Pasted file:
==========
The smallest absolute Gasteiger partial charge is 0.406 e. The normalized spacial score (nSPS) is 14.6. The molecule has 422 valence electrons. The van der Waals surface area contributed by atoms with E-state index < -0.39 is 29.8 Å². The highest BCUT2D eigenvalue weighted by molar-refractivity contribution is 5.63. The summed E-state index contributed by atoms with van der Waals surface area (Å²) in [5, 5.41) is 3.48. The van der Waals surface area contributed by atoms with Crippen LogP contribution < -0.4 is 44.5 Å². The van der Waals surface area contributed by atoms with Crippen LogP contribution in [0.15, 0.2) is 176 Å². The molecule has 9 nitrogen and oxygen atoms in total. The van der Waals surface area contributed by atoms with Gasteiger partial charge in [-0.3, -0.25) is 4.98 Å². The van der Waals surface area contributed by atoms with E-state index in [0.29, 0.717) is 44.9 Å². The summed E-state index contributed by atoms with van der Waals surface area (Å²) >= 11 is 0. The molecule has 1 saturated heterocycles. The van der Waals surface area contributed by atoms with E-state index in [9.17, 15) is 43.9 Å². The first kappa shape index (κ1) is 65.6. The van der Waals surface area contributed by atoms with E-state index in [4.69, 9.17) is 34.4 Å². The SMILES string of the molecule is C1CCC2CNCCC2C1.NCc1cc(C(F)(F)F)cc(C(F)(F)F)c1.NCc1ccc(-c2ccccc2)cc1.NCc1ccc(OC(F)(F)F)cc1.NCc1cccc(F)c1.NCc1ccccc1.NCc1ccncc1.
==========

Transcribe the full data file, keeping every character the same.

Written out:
The smallest absolute Gasteiger partial charge is 0.406 e. The normalized spacial score (nSPS) is 14.6. The molecule has 422 valence electrons. The van der Waals surface area contributed by atoms with E-state index < -0.39 is 29.8 Å². The highest BCUT2D eigenvalue weighted by molar-refractivity contribution is 5.63. The summed E-state index contributed by atoms with van der Waals surface area (Å²) in [5, 5.41) is 3.48. The van der Waals surface area contributed by atoms with Crippen LogP contribution < -0.4 is 44.5 Å². The van der Waals surface area contributed by atoms with Crippen LogP contribution in [0.15, 0.2) is 176 Å². The molecule has 9 nitrogen and oxygen atoms in total. The van der Waals surface area contributed by atoms with Gasteiger partial charge in [-0.3, -0.25) is 4.98 Å². The van der Waals surface area contributed by atoms with E-state index in [0.29, 0.717) is 44.9 Å². The summed E-state index contributed by atoms with van der Waals surface area (Å²) >= 11 is 0. The molecule has 1 saturated heterocycles. The van der Waals surface area contributed by atoms with E-state index in [9.17, 15) is 43.9 Å². The first kappa shape index (κ1) is 65.6. The van der Waals surface area contributed by atoms with E-state index in [4.69, 9.17) is 34.4 Å². The SMILES string of the molecule is C1CCC2CNCCC2C1.NCc1cc(C(F)(F)F)cc(C(F)(F)F)c1.NCc1ccc(-c2ccccc2)cc1.NCc1ccc(OC(F)(F)F)cc1.NCc1cccc(F)c1.NCc1ccccc1.NCc1ccncc1.